And this idea of home. As a place. Is it where you're from or where you are? We left home to come here, but two years later, we are leaving home to go back. If we'd left in February our unhealthy dose of seasonal affective disorder might put us in a hurry to grab our scarves and boots and pack our bags. But we're leaving in June and so we have time to stop and look at the view across the lake, we have time to let the sand gather between our toes, we have time to feel the waves lapping up against our boats on Lake of the Isles. We have time to realize that we love this cold, North country because it was a growing spot for us, that although we are excited to arrive at the next spot, we are dragging our feet trying to leave this one.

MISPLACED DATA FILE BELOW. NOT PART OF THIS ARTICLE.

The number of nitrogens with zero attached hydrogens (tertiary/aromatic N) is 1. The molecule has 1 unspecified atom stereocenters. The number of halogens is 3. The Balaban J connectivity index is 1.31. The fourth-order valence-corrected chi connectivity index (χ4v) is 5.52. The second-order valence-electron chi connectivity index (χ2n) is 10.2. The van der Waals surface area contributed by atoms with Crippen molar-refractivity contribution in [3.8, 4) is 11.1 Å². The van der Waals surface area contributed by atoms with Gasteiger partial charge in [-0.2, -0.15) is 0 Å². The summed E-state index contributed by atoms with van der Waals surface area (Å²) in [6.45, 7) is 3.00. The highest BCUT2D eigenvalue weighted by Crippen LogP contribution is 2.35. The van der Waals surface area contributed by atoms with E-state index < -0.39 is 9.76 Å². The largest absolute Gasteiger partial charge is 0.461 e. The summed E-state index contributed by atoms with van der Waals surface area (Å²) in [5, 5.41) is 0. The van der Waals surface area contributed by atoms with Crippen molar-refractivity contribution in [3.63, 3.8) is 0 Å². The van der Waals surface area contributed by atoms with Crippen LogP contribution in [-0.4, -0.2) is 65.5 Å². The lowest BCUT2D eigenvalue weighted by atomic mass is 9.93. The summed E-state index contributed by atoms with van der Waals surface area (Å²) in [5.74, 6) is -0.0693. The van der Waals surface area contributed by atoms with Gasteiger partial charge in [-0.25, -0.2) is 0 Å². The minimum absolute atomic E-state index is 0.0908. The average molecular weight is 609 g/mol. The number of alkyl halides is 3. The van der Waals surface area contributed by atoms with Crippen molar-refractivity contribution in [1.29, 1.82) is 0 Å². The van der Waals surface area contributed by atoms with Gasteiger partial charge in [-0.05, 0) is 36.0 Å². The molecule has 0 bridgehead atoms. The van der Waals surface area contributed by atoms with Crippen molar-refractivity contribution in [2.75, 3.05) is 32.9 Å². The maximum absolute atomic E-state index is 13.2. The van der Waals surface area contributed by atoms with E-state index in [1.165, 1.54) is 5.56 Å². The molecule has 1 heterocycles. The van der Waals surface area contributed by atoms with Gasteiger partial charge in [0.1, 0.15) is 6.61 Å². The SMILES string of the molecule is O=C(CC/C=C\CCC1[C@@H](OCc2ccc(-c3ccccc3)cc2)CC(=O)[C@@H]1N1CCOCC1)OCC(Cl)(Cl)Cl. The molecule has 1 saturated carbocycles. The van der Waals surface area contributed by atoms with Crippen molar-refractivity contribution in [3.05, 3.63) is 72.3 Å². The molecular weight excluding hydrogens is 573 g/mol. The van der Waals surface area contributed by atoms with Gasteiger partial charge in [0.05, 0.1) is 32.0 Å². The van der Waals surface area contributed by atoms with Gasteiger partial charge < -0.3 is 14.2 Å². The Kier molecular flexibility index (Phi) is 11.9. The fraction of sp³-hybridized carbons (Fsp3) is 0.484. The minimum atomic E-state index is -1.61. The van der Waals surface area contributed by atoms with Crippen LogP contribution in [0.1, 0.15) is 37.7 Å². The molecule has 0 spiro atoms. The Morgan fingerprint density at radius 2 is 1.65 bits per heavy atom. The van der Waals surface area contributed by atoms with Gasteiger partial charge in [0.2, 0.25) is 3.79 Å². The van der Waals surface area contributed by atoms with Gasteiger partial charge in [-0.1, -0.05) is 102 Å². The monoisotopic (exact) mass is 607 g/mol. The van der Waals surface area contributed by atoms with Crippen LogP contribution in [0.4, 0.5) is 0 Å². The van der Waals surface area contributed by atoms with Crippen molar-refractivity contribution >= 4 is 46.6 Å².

It's a lonely, desolate feeling to look across a sheet of frozen ice in January, but turning the corner to arrive at the lapping of waves through a canopy of trees is not a worldview one is anxious to leave behind in June. So, I stop on my walk, sit in the grass and gaze out at the sailboats and the buildings and the waves. I take the long way home around the lake, I let my oar rest across my lap and I sit in the sand and drink up these simple moments when my boys find no greater pleasure than scooping up buckets of lake water and dumping them in the canals they've dug in the sand.